The last one I wanted to add was the sourdough ciabatta I made today.  I am so proud of it!  I used the recipe from here

Anyway, I was proud because this was the first straight wild yeast bread I have made that was open and not gummy.  So all in all I was happy.  It went well with out butternut squash soup tonight.  The first pic is of the loaves, the second the crumb.  And there were cooked in my regular oven.

I just wanted to share. :)

Floydm's picture

My son's 2nd grade class toured Franz Bakery today.  I chaperoned this trip, naturally.

Franz is a landmark in Portland, in part because it has been here over 100 years but also because of the giant rotating loaf of bread on the roof (only a few blocks away there is a giant rotating quart of milk).  Franz Bakery bakes all of the buns for Wendy's, Arby's, Burgerville, and a bunch of other fast food joints out here as well as thousands of loaves of bread each day.

The tour began in an area that had information about how you make bread, where wheat and flour come from, how yeast works, those sorts of things.   It was pretty cute but my son didn't find it terribly interesting, probably in part because his dad has told him these things 20 times already.

After that, we had to get on our hair nets and the tour began.

Unfortunately cameras were not allowed on the tour.  I noticed other parents surreptitiously taking shots but I was too concerned with keeping small fingers out of the machinery to take photos once the tour began.  A few things I noted though:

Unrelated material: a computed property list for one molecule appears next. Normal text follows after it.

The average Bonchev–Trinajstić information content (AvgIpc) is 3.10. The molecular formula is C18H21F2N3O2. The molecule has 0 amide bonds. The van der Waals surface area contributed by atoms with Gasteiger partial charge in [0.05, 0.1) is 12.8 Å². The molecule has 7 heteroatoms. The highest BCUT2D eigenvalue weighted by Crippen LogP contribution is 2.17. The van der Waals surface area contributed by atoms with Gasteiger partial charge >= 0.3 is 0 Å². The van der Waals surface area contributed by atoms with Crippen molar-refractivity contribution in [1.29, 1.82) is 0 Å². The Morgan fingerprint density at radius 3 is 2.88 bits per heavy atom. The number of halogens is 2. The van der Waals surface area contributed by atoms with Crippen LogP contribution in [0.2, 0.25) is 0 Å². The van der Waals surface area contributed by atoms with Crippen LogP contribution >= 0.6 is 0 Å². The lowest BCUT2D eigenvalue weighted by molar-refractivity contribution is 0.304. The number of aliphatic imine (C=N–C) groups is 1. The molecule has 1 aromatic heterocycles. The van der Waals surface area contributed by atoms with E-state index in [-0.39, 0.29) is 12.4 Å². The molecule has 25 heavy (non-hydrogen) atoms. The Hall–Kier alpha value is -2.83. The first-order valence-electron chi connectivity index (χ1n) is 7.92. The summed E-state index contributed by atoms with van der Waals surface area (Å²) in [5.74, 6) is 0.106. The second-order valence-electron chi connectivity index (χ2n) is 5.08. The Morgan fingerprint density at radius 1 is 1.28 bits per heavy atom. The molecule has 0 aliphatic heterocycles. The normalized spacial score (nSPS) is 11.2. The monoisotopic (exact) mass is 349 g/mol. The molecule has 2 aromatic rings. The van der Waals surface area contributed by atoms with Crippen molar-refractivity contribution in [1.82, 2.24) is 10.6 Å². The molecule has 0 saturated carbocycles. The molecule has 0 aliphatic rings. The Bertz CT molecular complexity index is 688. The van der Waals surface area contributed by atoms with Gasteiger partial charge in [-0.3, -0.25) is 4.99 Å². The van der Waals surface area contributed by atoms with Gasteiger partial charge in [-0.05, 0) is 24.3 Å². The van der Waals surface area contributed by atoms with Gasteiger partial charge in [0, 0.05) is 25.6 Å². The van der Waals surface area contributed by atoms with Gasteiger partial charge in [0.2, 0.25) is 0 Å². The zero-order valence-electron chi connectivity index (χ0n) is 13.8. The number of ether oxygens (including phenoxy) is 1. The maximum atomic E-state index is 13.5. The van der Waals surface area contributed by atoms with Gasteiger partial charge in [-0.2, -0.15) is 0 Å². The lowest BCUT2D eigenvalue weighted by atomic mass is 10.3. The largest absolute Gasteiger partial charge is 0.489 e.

• Franz is a bread factory, not a bakery as I think of bakeries.  I'm not making a value judgement in saying that, just noting that everything I saw was done by machine with operators tending to the machines, not bakers tending to the dough.

  • Ingredient-wise I saw palettes full of different flours including those from Cargill and Pendleton Flour Mill.

  • Dough was mixed in 1,000 pound batches, then dumped into troughs where it fermented for an hour or so.

  • Machines shaped the buns then slid them into a proofing machine that is kept around 100 degrees where they stayed for 50 minutes.

  • Buns travel through a 100 foot long oven for about 8 minutes to bake.

  • The buns are cooled on a track that travels all around the building before heading into the packaging room.

  • Watching the loaves fly around, I got this song stuck in my head (if you've watched Looney Tunes you'll know what I'm talking about).

The kids enjoyed the tour a lot, frankly a lot better than they would have enjoyed a tour of an artisan bakery with a single small oven and a dedicated group of earnest bakers talking about the nuances of fermentation.  I enjoyed it too and gotta admit it is impressive that they can automate so much of the baking process.  I was also pleased to hear that there is increasing demand to use local and organic ingredients even when baking on an industrial scale.

Finally, one knick knack I saw on the tour that I liked: